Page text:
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Commerce Department limits sale of hacking tools to Russia and China

·Weekend Editor
·1 min read
Thana Prasongsin via Getty Images

The US Commerce Department has announced new rules related to the export and resale of cyber intrusion software. Once the limits come into effect in 90 days, companies that want to sell their hacking tools to countries “of national security or weapons of mass destruction concern” will need to obtain a license from the department’s Bureau of Industry and Security (BIS). The policy also covers nations that are under a US arms embargo.

Per The Washington Post, the rule is complicated. There are already many limitations on the export of intrusion software. Similarly, there are opportunities for companies to obtain exceptions. The main point is that the policy would cover the sale of software to countries like China and Russia. It would also limit the sale of programs like NSO’s Pegasus spyware, which some governments have used to target dissidents and journalists.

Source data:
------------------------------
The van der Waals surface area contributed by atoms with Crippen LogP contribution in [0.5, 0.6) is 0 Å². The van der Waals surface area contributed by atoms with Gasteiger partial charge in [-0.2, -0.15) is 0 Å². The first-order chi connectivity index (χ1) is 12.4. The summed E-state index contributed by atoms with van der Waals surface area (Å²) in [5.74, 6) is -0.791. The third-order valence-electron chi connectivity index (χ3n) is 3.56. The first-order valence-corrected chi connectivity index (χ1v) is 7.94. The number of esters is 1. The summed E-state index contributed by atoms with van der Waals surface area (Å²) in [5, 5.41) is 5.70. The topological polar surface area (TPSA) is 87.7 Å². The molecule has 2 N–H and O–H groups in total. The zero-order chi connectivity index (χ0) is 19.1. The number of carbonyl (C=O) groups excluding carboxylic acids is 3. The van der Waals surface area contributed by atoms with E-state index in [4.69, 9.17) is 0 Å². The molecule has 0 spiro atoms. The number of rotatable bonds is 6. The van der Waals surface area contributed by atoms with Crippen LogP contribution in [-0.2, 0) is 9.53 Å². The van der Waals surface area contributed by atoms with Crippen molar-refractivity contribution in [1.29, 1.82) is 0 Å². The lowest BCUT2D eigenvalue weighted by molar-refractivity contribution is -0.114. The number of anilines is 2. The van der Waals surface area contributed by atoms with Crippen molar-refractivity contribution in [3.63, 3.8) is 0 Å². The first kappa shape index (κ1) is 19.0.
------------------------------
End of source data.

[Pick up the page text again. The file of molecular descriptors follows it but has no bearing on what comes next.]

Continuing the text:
“The United States Government opposes the misuse of technology to abuse human rights or conduct other malicious cyber activities, and these new rules will help ensure that US companies are not fueling authoritarian practices,” the Commerce Department said.

Among the 42 countries involved in the Wassenaar Arrangement, a pact that sets voluntary export controls on military and dual-use technologies, the US is one of the last to impose limits on the sale of hacking software. Part of the reason for that is that the country has spent years working on the rules to ensure they don’t prevent cybersecurity researchers across the globe from working together to discover new flaws.